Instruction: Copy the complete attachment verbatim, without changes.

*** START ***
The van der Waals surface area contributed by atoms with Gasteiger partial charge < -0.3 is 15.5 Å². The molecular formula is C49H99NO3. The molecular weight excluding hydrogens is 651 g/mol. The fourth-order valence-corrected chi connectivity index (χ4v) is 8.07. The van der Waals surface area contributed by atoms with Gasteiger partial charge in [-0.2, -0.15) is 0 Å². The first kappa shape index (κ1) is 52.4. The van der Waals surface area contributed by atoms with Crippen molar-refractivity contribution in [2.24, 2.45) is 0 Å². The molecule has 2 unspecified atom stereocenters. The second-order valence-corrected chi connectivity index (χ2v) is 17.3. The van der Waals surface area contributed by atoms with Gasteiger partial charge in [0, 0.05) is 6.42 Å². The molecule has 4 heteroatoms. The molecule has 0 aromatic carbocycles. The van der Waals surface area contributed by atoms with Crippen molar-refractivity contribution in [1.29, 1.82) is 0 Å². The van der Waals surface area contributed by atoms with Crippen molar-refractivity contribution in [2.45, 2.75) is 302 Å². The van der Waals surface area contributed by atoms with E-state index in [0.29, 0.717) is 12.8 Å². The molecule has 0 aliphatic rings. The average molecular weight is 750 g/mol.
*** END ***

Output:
The van der Waals surface area contributed by atoms with Gasteiger partial charge < -0.3 is 15.5 Å². The molecular formula is C49H99NO3. The molecular weight excluding hydrogens is 651 g/mol. The fourth-order valence-corrected chi connectivity index (χ4v) is 8.07. The van der Waals surface area contributed by atoms with Gasteiger partial charge in [-0.2, -0.15) is 0 Å². The first kappa shape index (κ1) is 52.4. The van der Waals surface area contributed by atoms with Crippen molar-refractivity contribution in [2.24, 2.45) is 0 Å². The molecule has 2 unspecified atom stereocenters. The second-order valence-corrected chi connectivity index (χ2v) is 17.3. The van der Waals surface area contributed by atoms with Gasteiger partial charge in [0, 0.05) is 6.42 Å². The molecule has 4 heteroatoms. The molecule has 0 aromatic carbocycles. The van der Waals surface area contributed by atoms with Crippen molar-refractivity contribution in [1.29, 1.82) is 0 Å². The van der Waals surface area contributed by atoms with Crippen molar-refractivity contribution in [2.45, 2.75) is 302 Å². The van der Waals surface area contributed by atoms with E-state index in [0.29, 0.717) is 12.8 Å². The molecule has 0 aliphatic rings. The average molecular weight is 750 g/mol.